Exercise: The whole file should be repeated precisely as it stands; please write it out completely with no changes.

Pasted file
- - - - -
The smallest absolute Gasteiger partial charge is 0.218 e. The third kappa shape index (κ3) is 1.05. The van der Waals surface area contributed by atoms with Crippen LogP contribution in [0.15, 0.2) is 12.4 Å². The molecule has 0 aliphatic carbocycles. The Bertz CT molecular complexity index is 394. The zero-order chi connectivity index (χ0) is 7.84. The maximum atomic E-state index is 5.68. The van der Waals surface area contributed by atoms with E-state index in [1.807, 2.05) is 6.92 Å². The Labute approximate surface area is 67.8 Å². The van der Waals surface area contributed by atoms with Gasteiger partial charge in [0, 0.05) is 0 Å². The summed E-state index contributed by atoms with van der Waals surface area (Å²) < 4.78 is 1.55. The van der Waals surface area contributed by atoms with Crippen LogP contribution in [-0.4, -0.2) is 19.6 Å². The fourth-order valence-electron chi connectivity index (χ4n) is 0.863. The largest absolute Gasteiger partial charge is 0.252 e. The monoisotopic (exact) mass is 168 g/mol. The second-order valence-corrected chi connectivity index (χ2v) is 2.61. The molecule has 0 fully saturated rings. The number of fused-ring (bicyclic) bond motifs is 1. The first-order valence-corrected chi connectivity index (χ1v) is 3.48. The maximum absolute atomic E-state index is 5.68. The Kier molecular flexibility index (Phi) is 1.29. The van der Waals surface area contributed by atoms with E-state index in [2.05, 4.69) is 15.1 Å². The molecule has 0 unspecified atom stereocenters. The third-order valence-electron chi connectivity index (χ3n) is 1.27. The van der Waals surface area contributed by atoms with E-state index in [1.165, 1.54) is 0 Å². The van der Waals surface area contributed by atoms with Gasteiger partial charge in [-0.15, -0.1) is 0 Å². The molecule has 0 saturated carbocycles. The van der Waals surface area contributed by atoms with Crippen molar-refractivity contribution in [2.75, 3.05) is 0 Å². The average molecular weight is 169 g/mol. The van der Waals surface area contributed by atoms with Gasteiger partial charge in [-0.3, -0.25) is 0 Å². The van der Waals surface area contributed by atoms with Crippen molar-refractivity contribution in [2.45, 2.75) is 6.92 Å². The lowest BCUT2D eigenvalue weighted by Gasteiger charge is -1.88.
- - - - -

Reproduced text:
The smallest absolute Gasteiger partial charge is 0.218 e. The third kappa shape index (κ3) is 1.05. The van der Waals surface area contributed by atoms with Crippen LogP contribution in [0.15, 0.2) is 12.4 Å². The molecule has 0 aliphatic carbocycles. The Bertz CT molecular complexity index is 394. The zero-order chi connectivity index (χ0) is 7.84. The maximum atomic E-state index is 5.68. The van der Waals surface area contributed by atoms with E-state index in [1.807, 2.05) is 6.92 Å². The Labute approximate surface area is 67.8 Å². The van der Waals surface area contributed by atoms with Gasteiger partial charge in [0, 0.05) is 0 Å². The summed E-state index contributed by atoms with van der Waals surface area (Å²) < 4.78 is 1.55. The van der Waals surface area contributed by atoms with Crippen LogP contribution in [-0.4, -0.2) is 19.6 Å². The fourth-order valence-electron chi connectivity index (χ4n) is 0.863. The largest absolute Gasteiger partial charge is 0.252 e. The monoisotopic (exact) mass is 168 g/mol. The second-order valence-corrected chi connectivity index (χ2v) is 2.61. The molecule has 0 fully saturated rings. The number of fused-ring (bicyclic) bond motifs is 1. The first-order valence-corrected chi connectivity index (χ1v) is 3.48. The maximum absolute atomic E-state index is 5.68. The Kier molecular flexibility index (Phi) is 1.29. The van der Waals surface area contributed by atoms with E-state index in [2.05, 4.69) is 15.1 Å². The molecule has 0 unspecified atom stereocenters. The third-order valence-electron chi connectivity index (χ3n) is 1.27. The van der Waals surface area contributed by atoms with E-state index in [1.165, 1.54) is 0 Å². The van der Waals surface area contributed by atoms with Gasteiger partial charge in [-0.15, -0.1) is 0 Å². The molecule has 0 saturated carbocycles. The van der Waals surface area contributed by atoms with Crippen molar-refractivity contribution in [2.75, 3.05) is 0 Å². The average molecular weight is 169 g/mol. The van der Waals surface area contributed by atoms with Gasteiger partial charge in [-0.3, -0.25) is 0 Å². The van der Waals surface area contributed by atoms with Crippen molar-refractivity contribution in [2.45, 2.75) is 6.92 Å². The lowest BCUT2D eigenvalue weighted by Gasteiger charge is -1.88.